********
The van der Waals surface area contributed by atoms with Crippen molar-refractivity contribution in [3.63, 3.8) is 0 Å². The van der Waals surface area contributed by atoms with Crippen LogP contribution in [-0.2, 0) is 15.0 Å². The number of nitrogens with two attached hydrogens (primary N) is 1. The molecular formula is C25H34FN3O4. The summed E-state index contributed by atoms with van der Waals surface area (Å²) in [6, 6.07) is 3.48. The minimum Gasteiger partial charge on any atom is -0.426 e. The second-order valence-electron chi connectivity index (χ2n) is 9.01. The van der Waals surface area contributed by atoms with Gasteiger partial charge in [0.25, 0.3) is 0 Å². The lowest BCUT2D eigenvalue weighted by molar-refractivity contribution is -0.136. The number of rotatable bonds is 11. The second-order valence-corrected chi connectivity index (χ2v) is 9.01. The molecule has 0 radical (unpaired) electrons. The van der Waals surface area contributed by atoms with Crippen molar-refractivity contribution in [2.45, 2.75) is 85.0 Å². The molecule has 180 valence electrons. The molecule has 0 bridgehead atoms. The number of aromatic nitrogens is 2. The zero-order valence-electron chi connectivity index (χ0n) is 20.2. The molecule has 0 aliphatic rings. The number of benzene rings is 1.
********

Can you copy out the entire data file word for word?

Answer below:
The van der Waals surface area contributed by atoms with Crippen molar-refractivity contribution in [3.63, 3.8) is 0 Å². The van der Waals surface area contributed by atoms with Crippen LogP contribution in [-0.2, 0) is 15.0 Å². The number of nitrogens with two attached hydrogens (primary N) is 1. The molecular formula is C25H34FN3O4. The summed E-state index contributed by atoms with van der Waals surface area (Å²) in [6, 6.07) is 3.48. The minimum Gasteiger partial charge on any atom is -0.426 e. The second-order valence-electron chi connectivity index (χ2n) is 9.01. The van der Waals surface area contributed by atoms with Gasteiger partial charge in [0.25, 0.3) is 0 Å². The lowest BCUT2D eigenvalue weighted by molar-refractivity contribution is -0.136. The number of rotatable bonds is 11. The second-order valence-corrected chi connectivity index (χ2v) is 9.01. The molecule has 0 radical (unpaired) electrons. The van der Waals surface area contributed by atoms with Crippen molar-refractivity contribution in [2.45, 2.75) is 85.0 Å². The molecule has 180 valence electrons. The molecule has 0 bridgehead atoms. The number of aromatic nitrogens is 2. The zero-order valence-electron chi connectivity index (χ0n) is 20.2. The molecule has 0 aliphatic rings. The number of benzene rings is 1.